Format: Paperback, 480 pages
ISBN: 978-0-440-24359-5 (0-440-24359-9)
Pub Date: June 26, 2007
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Dark of the Moon
Monday, October 3
The three dogs raised their heads, startled by the vehemence of Elizabeth's unexpected outburst. Their morning reverie disturbed, they looked at one another as if considering abandoning the sun-warmed porch for more peaceful surroundings. But when no further words, angry or otherwise, were forthcoming, heads sank back to outstretched paws and the three resumed their private contemplations.
Elizabeth Goodweather sat on her front porch, staring unseeing at the distant Blue Ridge Mountains that disappeared into ever-hazier rows along the eastern horizon. She was blind to the nearby wooded slopes with their first gildings of copper and gold, oblivious to the clear blue sky marked only by a pair of red-tailed hawks riding the cool autumn currents, and deaf to the birds' shrill, descending calls. The breakfast dishes in the kitchen behind her were still unwashed; the mug of coffee she held had grown cold without being tasted. She sat motionless but her mind whirled in tumult–a congregation of seething thoughts, feelings, and desires, all unresolved.
Two days ago she had been on the verge of . . . on the verge of what, Elizabeth? Phillip asked if I was still grieving for Sam, if I would ever let someone else into my life. And I said something really profound about being willing to take a chance. And I was . . . I am . . . but then, just then . . . Oh, bloody hell!
But at just that exquisitely crucial moment, Rosemary had called. Her brilliant, reliable, sensible older daughter. Assistant professor of English at UNC-Chapel Hill and not yet thirty, Rosemary had been writing a story based on the disappearance of a childhood friend almost twenty years ago. And in the writing, something let loose. All those years that she wouldn't talk about Maythorn . . . and then Saturday . . . oh, god, it was awful to hear Rosie so . . . so unhinged.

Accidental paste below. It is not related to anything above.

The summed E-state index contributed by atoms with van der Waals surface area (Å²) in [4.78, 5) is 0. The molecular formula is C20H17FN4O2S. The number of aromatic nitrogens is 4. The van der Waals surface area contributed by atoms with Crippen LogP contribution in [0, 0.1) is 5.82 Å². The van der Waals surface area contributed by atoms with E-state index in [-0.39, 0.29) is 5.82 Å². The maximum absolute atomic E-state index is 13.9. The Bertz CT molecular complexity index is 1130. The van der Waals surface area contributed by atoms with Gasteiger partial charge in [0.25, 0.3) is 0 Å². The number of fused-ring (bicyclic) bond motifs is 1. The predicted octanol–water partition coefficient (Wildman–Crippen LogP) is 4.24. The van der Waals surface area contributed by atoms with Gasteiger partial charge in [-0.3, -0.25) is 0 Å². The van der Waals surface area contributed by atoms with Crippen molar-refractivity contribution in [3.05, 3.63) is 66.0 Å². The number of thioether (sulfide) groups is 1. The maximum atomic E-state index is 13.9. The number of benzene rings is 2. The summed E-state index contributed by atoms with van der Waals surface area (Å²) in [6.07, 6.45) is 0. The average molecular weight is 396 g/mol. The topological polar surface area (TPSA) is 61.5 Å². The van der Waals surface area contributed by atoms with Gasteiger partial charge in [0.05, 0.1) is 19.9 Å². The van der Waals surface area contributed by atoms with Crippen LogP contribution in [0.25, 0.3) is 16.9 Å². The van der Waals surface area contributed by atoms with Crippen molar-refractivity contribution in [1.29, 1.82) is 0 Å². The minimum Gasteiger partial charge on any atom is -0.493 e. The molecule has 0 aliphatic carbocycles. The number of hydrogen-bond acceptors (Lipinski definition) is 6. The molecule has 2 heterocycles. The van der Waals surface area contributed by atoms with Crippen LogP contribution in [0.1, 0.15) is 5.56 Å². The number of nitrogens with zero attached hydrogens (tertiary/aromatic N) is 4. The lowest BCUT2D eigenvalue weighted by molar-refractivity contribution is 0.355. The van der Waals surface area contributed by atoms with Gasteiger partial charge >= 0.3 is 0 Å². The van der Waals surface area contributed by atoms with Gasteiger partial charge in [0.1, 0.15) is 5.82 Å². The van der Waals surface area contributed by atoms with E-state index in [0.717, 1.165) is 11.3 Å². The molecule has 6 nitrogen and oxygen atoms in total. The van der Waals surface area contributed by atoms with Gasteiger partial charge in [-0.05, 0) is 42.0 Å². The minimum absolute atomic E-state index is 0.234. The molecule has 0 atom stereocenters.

"Mum!" Her daughter had whispered, sounding more like the ten-year-old she had been than the self-assured academic she had become. "Mum! I have to find out what really happened to Maythorn."
Rosemary had been all but incoherent, babbling about her lost friend, about memories that had resurfaced . . . and Maythorn's granny and something called the Looker Stone . . . and what was the really weird-sounding thing? . . . the Booger Dance? Whatever the hell that is.
Maythorn Mullins, the child of a neighboring family, had been Rosemary's friend–she's my best friend, Mum, and she's my blood twin! We were both born on January 11, 1976, and we both have brown eyes and we are exactly the same tall! We cut our fingers and swapped blood and now we're blood twins! The pair had been almost inseparable for two idyllic years. Then had come the Halloween of 1986 and with it the disappearance of Maythorn from her family's home.